- 07 Aug 2020
- 4 min read
Why in News
The National Gallery of Modern Art (NGMA), New Delhi has organised a virtual tour titled “The Great Maestro - Abanindranath Tagore” to commemorate the 150th birth anniversary of Abanindranath Tagore on 7th August 2020.
- Birth: Abanindranath Tagore took birth in a family of Tagores of Jorasanko in Kolkata in 1871.
- He was a nephew of Rabindranath Tagore.
- Abanindranath Ideology:
- In his youth, Abanindranath received training in European and Academic style from European artists.
- However, during the last decade of the 19th century, he developed distaste for the corporeality of European naturalism (which represented things closer to the way one sees them - inspired by the principles of natural science).
- Mughal miniatures influenced his visual ideas deeply.
- Another source of inspiration came from the visit of the Japanese philosopher and aesthetician Okakura Kakuzo to Kolkata in 1902.
- He leaned towards painting images with historic or literary allusions.
- Prominent Figure of Modern Indian Art:
- Towards the end of the nineteenth century, a stronger connection was established between art and nationalism. Many painters tried to develop a style that could be considered both modern and Indian.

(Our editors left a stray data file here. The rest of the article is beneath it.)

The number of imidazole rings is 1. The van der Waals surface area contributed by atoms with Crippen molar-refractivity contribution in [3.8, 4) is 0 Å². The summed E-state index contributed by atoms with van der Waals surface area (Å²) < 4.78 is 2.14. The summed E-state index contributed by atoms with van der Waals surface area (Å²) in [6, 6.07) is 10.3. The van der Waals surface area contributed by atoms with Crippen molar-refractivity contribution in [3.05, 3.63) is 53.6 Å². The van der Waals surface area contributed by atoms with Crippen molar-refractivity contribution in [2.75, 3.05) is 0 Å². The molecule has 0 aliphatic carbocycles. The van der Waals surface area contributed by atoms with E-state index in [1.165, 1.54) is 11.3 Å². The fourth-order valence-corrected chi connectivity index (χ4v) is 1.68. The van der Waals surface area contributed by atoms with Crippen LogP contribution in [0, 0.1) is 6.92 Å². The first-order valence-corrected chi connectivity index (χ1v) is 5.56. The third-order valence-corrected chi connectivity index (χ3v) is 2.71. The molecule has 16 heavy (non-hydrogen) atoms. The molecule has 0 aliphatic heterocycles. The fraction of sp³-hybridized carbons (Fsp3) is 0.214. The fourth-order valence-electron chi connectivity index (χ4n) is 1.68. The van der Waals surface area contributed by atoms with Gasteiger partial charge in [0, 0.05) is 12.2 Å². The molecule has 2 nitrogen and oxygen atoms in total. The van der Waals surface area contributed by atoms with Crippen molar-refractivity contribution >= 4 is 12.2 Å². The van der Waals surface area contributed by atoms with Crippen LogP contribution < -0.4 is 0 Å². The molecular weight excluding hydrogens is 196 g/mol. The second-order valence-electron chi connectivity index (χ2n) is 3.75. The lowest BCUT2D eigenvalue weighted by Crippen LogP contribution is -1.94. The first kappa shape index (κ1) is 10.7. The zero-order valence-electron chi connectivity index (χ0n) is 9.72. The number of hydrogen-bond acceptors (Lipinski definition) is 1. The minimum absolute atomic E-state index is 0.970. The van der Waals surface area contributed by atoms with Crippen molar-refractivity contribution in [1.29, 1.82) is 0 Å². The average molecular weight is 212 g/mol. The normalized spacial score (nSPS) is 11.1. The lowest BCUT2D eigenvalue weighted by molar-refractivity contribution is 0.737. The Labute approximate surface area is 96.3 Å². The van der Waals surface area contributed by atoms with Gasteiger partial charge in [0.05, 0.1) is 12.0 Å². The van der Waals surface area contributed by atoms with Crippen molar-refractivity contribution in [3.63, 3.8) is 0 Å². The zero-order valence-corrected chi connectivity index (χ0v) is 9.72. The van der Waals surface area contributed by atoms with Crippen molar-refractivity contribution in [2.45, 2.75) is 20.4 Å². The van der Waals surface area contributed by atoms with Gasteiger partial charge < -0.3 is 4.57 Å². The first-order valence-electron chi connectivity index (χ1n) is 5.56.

- Raja Ravi Varma was one of the first artists who tried to create a style that was both modern and national.
- He mastered the Western art of oil painting and realistic life study, but painted themes from Indian mythology.
- However, in Bengal, a new group of nationalist artists gathered around Abanindranath Tagore.
- They rejected the art of Ravi Varma as imitative and westernised, and declared that such a style was unsuitable for depicting the nation’s ancient myths and legends.
- They felt that a genuine Indian style of painting had to draw inspiration from non-Western art traditions, and try to capture the spiritual essence of the East.
- Bengal School of Painting:
- It is also called the Renaissance School or the Revivalist School, as it represented the first modern movement of Indian art.
- It rediscovered the glories of Indian art and consciously tried to produce what it considered a truly Indian art inspired by the creations of the past.
- Its leading artist was Abanindranath Tagore and its theoretician was E.B. Havell, the principal of the Calcutta School of Art.
- They broke away from the convention of oil painting and the realistic style, and turned for inspiration to medieval Indian traditions of miniature painting and the ancient art of mural painting in the Ajanta caves.
- They were also influenced by the art (wash technique) of Japanese artists who visited India at that time to develop an Asian Art movement.
- Associated Pupils: Nandalal Bose and Kshitindranath Majumdar
- Popular Paintings: Bharat Mata, My Mother, Journey’s End, etc.
- Popular Books: Rajkahini, Nalak, etc.
- Death: He died on 5th December, 1951.
National Gallery of Modern Art
- NGMA was established in 1954, at the Jaipur House, New Delhi.
- It is run and administered as a subordinate office to the Ministry of Culture, Government of India.
- One of its objectives is to acquire and preserve works of modern art from the 1850s onward.